Zoom has lowered its annual revenue forecast, as the video-conferencing platform expects a hit from declining online business.
Zoom chief financial officer Kelly Steckelberg said during a post-earnings call that the company's online business would decline nearly 8 per cent during the year.
After recording blistering growth during the pandemic, Zoom, which competes with WeChat Work, Microsoft Teams, Cisco WebEx and Slack, is facing a slowdown as red-hot inflation is dampening the spending power of customers.
The easing of pandemic-related restrictions across the world is also weighing on its business as people started spending less time online.
Zoom now expects annual revenue to be between US$4.37 billion and US$4.38 billion, compared with an earlier outlook of US$4.39 billion and US$4.40 billion.
"Guidance suggests further weakness in both enterprise and online."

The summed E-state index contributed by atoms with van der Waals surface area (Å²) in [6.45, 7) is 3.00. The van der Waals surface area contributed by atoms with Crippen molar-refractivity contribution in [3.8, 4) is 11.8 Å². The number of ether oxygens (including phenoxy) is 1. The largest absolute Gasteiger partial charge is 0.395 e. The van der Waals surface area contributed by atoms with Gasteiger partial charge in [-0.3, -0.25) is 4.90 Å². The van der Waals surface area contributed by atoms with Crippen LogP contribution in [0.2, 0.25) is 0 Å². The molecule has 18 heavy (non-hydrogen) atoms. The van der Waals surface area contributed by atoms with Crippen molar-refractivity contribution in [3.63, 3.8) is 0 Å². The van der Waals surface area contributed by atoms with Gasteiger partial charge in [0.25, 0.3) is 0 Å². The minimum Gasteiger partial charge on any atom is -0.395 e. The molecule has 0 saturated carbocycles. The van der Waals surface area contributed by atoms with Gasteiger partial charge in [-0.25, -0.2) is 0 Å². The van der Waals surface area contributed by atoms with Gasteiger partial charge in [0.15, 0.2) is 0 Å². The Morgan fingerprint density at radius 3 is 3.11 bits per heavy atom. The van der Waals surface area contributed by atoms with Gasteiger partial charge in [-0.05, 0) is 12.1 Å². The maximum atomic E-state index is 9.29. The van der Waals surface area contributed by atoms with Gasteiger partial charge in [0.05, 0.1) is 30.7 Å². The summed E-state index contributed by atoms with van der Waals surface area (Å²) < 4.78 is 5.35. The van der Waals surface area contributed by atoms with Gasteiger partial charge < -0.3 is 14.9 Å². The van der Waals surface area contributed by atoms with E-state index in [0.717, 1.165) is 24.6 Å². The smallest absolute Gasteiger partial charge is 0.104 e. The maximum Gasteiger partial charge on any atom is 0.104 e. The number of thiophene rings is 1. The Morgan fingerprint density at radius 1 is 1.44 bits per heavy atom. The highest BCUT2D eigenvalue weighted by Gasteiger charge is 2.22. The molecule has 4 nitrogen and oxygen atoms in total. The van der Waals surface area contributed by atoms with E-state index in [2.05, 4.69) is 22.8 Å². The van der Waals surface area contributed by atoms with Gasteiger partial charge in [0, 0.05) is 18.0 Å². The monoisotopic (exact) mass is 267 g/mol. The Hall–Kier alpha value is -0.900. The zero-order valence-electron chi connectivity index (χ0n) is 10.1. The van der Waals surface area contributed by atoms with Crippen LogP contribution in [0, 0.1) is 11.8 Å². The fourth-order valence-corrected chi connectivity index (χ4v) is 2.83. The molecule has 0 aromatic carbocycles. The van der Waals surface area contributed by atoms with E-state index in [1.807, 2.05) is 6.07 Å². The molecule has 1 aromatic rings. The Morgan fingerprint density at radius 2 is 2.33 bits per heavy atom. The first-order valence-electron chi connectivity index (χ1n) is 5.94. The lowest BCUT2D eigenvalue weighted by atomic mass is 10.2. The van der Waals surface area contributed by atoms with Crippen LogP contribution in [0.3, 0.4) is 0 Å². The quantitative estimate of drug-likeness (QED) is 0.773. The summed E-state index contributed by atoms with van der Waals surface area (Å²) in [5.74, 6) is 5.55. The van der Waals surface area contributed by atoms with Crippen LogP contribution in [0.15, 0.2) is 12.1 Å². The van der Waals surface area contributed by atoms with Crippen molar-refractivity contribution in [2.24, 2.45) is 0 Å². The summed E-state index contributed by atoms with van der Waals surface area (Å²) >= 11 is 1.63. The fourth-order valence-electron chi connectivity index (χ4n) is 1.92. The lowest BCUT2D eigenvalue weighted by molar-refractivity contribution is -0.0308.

"It is tough to disaggregate how much of this is macro (especially given slowing down in hiring or layoffs in tech) and how much is competition," said RBC analyst Rishi Jaluria.
"The focus for Zoom remains on its ability to expand to become a larger platform," he added.
The company, however, raised its annual adjusted profit per share to between US$3.91 and US$3.94, compared with US$3.66 to US$3.69 forecast earlier.
Revenue for the third quarter ended October 31 rose 5 per cent to US$1.1 billion, on the back of a 20 per cent increase from high-paying enterprise customers, the company said.
On an adjusted basis, the pandemic winner earned US$1.07 per share during the quarter, compared with estimates of 84 cents, according to Refinitiv data.